The U.S. National Park Service announced Thursday that it will remove Confederate flag merchandise from its bookstores and gift shops. "We strive to tell the complete story of America," parks Director Jonathan Jarvis said in a press release.
There's a lot of debate over whether children should miss school for life experiences, but we have a feeling 9-year-old Ollie Olsen will get a free pass with his presidential alibi. On Tuesday, presidential candidate Hillary Clinton tweeted a photo of a note that Ollie appears to have written letting his teacher know he'd be absent from class to meet the frontrunner for the Democratic nomination in 2016. The former Secretary of State signed the note with her full name of Hillary Rodham Clinton and included a footnote that the signature is no joke -- thought we bet her tweet will clear up any doubts about its authenticity.
If there's one thing that celebrity hotelier and reality star Donald Trump's presidential campaign promises, it's comedy. After cascading down an escalator onto a stage at New York's Trump Tower on Tuesday, the billionaire businessman announced his bid for the GOP nomination -- something he's flirted with doing for years. Following his speech that made mention of everything from his golf courses and his 1987 book to Mexican rapists and an apparent dearth of doctors, the Democratic National Committee quickly issued a tongue-in-cheek statement.
Scientists are still exploring the causes of California's historic drought, but one local lawmaker thinks it might all come down to one thing: God's wrath over abortion. While speaking at the California ProLife Legislative Banquet last week, California Assemblywoman Shannon Grove (R) suggested a theory that the state's worst drought in 1,200 years may be divine retribution for California providing women with access to abortions, RH Reality Check reported. “Texas was in a long period of drought until Governor Perry signed the fetal pain bill,” she told the audience.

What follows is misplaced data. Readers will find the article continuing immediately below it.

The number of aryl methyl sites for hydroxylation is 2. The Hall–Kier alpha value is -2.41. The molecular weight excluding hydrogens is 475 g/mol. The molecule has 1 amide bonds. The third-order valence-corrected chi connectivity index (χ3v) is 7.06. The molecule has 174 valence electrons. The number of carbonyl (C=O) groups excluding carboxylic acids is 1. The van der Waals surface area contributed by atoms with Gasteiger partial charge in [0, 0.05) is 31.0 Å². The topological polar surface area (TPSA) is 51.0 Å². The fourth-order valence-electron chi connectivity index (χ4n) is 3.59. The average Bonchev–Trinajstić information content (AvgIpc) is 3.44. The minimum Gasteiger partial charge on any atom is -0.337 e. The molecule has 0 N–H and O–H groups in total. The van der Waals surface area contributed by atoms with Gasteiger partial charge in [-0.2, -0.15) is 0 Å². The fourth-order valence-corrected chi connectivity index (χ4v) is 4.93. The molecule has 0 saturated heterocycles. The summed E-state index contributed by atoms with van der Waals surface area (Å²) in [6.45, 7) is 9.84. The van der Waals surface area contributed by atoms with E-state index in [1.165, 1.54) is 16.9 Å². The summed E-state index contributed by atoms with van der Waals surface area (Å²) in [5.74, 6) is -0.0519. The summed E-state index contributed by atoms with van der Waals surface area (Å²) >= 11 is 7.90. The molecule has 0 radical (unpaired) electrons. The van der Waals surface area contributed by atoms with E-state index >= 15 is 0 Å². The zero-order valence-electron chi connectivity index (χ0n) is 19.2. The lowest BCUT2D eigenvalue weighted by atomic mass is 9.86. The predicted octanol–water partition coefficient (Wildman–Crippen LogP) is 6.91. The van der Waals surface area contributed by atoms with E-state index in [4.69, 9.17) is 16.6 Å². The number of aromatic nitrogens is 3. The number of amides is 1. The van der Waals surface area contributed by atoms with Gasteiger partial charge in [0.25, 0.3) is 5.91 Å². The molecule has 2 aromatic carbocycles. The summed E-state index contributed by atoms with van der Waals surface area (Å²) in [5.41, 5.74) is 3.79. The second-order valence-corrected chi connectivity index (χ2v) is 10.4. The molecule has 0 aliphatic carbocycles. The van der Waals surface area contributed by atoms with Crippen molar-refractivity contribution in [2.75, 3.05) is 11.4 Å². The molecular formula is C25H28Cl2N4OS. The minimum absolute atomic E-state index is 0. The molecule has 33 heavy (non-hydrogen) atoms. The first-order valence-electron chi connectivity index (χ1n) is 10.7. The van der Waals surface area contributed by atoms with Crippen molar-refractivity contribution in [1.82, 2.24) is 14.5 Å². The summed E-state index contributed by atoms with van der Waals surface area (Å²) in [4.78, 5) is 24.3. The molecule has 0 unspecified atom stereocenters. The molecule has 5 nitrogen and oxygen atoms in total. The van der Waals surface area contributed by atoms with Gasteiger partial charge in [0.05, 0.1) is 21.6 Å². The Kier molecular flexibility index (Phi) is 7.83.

Senate Minority Leader Harry Reid (D-Nev.) criticized the National Football League on Tuesday for shutting down a fantasy football event, but failing to take action against one of its teams' racist names. After the NFL canceled a Tony Romo-organized fantasy football convention in Las Vegas, claiming the event violated league rules, Reid -- a longtime advocate for renaming Washington's NFL team -- tweeted his frustration.
GOP presidential contender Carly Fiorina tells a reporter in a video that surfaced Tuesday that Americans shouldn't fear competition with China because its people lack creativity. Fiorina, while speaking out against Common Core education standards with the Iowa politics blogger Caffeinated Thoughts in January, said the policy isn't the answer to concerns that American students are lagging behind China's. I've been doing business in China for decades, and I will tell you that yeah, the Chinese can take a test, but what they can't do is innovate,” said Fiorina, a former Hewlett-Packard CEO.